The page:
Room Remodeling: Before you begin a remodel, know how to score the best financing
Homeowners are most concerned about the functionality of their homes, according to a recent survey by the National Association of the Remodeling Industry (NARI). "The functionality of a home is very important, especially over the long term, as many homeowners in this economy have opted for remodeling over moving to new homes," NARI National President Paul Zuch said in a June 8 press release from the association.
If you're interested in increasing the value and livability of your home, remodeling might make sense for you. But before you begin hiring contractors, you need to do some basic prep work first.
How will you fund your remodel? Most homeowners will need to borrow against the value of their homes to pay for remodeling projects.
Knowing your credit score before you begin applying for financing will give you a better understanding of what terms you might be able to qualify for. The higher your score, the more desirable you appear to lenders. Checking your score in advance of seeking financing will allow you to work on raising it, if necessary. Or, it can help give you the confidence to negotiate the best possible deal for your renovation project. You can access your free credit score online at websites like www.freecreditscore.com with enrollment in Triple Advantage Credit Monitoring.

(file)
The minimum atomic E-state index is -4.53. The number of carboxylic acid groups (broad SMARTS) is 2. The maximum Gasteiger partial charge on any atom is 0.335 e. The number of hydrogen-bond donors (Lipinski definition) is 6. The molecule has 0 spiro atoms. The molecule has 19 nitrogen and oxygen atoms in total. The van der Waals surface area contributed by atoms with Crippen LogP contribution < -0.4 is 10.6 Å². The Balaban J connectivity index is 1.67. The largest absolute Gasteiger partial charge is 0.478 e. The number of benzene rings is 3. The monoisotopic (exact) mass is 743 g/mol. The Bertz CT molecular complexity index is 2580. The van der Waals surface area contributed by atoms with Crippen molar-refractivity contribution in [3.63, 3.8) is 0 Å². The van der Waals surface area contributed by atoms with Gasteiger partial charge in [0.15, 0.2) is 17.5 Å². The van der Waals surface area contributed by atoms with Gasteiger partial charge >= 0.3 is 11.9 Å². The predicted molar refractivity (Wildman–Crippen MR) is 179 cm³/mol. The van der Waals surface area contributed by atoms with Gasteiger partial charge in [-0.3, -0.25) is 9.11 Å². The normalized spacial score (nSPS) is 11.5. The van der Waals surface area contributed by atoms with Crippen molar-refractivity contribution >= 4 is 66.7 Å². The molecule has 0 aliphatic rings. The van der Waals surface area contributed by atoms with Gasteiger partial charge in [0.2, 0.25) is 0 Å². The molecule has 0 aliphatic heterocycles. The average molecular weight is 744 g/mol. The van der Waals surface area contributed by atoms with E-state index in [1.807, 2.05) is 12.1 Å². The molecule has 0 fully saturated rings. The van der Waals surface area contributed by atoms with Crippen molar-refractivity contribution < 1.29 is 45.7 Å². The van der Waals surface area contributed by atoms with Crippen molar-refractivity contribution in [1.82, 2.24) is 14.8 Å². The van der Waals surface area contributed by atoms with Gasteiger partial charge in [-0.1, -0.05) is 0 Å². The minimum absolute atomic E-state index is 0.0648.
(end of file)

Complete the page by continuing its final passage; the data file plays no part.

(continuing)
Once you're sure of your credit status, you're ready to take the next step - securing financing.
Just as there are many different types of renovations that will add value and comfort to your home, there are many ways to fund them. In an ideal world, we would all have savings sufficient to cover home improvements and still leave some money in the bank for a rainy day. In reality, most homeowners won't be able to pay cash for improvements.
For borrowers with desirable credit ratings, there are still plenty of financing options. You may opt to go with a straight second mortgage. Or a home equity line of credit (HELOC) may work for you if you've amassed equity in your home. The HELOC basically borrows against the difference between the value of your home (what you could reasonably expect to sell it for) and the amount you still owe on your current mortgage. You may also pursue a government-backed FHA loan.
You can find a variety of tools and information about mortgages at www.hud.gov. To obtain your credit score, visit www.freecreditscore.com.
Courtesy of ARAcontent .
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